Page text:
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House of Commons

Monday 25 November 2002

The House met at half-past Two o'clock


[Mr. Speaker in the Chair]

Oral Answers to Questions


The Secretary of State was asked—

Final Salary Pension Scheme

1. Angela Watkinson (Upminster): How many employees pay into a final salary pension scheme. [81269]

The Minister for Pensions (Mr. Ian McCartney): It is estimated that 9.6 million employees pay into final salary schemes. They will, therefore, continue to play a significant role in people's pensions savings. A Green Paper on pensions, to be published shortly, will set out our proposals, which are designed to increase the flexibility and security of final salary schemes and other types of pension provision.

Angela Watkinson: What protection can the Minister offer to my constituents who are so close to retirement that it is too late for them to make alternative pension arrangements? They have contributed to final salary pension schemes all their working lives and now find

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that those schemes are in severe financial difficulties or are heading for wind-up. Those constituents are suffering severe stress at the prospect of a pension that falls way short of what they formerly expected.

Mr. McCartney: If the hon. Lady could be a bit more specific, I could deal with her point, because there is no point in giving a general answer about the Department's line. If there is a genuine problem, the hon. Lady should write to me and I will offer her a meeting

Mr. David Willetts (Havant): That is a change of approach.

Mr. McCartney: No, it is not a change of approach—I am just that kind of a Minister.

Mr. David Cameron (Witney): Does the Minister think that there is any connection between the £25 billion that the Chancellor took out of pension funds and the decision of four out of 10 final salary schemes to close to new members? If he does—and presumably he does because he lives on the same planet as the rest of us—what will he tell the hundreds of thousands of people up and down the country, many of whom are in my constituency, whose final salary schemes have been cut and whose income in retirement will be reduced?

Mr. McCartney: I think that I live on the planet more than most Conservative Members of Parliament. It is interesting to note that when the same question was put to the hon. Member for Havant (Mr. Willetts) about the removal of the then tax credit on pension funds, the hon. Gentleman said:

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Mr. David Crausby (Bolton, North-East): Does my right hon. Friend agree that the major and recent reason for the decline in final salary schemes—although they have been declining since the 1960s—has been employers' inability to take advantage of pensions contributions holidays, which they enjoyed for so many years? Does he also agree that the only way to reverse the decline permanently is to introduce an element of compulsion for employers and pensioners?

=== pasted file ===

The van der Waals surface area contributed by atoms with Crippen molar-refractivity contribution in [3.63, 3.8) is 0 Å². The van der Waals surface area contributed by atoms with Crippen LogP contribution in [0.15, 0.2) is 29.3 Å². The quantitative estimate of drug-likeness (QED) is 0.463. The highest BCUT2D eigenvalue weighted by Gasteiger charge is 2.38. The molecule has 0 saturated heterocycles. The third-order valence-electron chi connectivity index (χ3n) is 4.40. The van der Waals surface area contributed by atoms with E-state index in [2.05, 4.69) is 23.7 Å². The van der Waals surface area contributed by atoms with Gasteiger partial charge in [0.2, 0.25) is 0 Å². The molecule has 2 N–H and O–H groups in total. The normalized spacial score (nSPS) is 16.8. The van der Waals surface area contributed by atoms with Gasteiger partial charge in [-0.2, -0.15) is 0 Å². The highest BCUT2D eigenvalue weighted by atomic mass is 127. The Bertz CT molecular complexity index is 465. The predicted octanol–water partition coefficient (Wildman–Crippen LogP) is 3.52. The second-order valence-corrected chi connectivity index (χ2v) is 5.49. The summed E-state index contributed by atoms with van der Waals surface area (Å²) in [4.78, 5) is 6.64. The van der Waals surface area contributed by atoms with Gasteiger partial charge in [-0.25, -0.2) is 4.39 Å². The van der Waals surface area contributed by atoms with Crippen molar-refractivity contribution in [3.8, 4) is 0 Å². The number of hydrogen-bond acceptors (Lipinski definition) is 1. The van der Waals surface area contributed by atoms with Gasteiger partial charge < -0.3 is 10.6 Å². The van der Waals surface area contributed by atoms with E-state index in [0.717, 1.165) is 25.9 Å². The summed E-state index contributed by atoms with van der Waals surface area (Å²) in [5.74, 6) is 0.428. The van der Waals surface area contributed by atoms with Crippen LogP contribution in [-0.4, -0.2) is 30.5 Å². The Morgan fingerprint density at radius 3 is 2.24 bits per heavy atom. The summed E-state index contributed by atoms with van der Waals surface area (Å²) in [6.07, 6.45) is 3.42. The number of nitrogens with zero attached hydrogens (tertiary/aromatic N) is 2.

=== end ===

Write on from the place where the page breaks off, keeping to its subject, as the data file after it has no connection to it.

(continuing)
Mr. McCartney: I accept what my hon. Friend says about the very inappropriate pensions holidays that have sometimes been taken. The purpose of the Green Paper is to address that and other issues. I hope that my hon. Friend will wait to see its contents, as it will deal with all issues connected with fairness and security in retirement.

Mr. Frank Field (Birkenhead): Does my right hon. Friend accept that although some employers use the current circumstances to close their final salary schemes, others wish to keep such schemes open? However, under the existing law and the power of trustees, they know that to do so might at some stage bankrupt their company. They would keep those schemes open, with some relation to salary, if there were greater flexibility in the law. Will the Minister look at this issue in this Green Paper or, as we heard at the weekend, in another one six months later?

Mr. McCartney: My right hon. Friend will be pleased to know that those are among the issues that will be examined in the Green Paper.

Mr. Steve Webb (Northavon): Does the Minister accept that one of the big problems associated with the closure of final salary schemes is that employers use the opportunity to reduce the amount of their contribution into those schemes? Does he accept that the Government have no power to stop that process and that if they merely produce a Green Paper and more consultation follows, we will have to watch the process continue? Why, then, has the right hon. Gentleman rejected the idea of putting a mandatory floor below employer contributions?

Mr. McCartney: The hon. Gentleman makes that comment before he has even read the Green Paper. The purpose of the Green Paper is to have a long-term agreement to provide security in retirement. That includes responsibilities on the part of the state, the employer and the employee and an effort to refashion, remodel and modernise the pension promise. I hope that at the end of the Green Paper process not only will we have a national debate but there will be a national consensus on where we need to go.

David Cairns (Greenock and Inverclyde): One of the additional benefits of these schemes is the generous provision of widows' and survivors' benefits. Does my right hon. Friend share my concern at the proposal in the Pickering review to end compulsory provision of

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such benefits? Does he agree that in this area of pensions, as in so many others, where there is no compulsion there is no provision?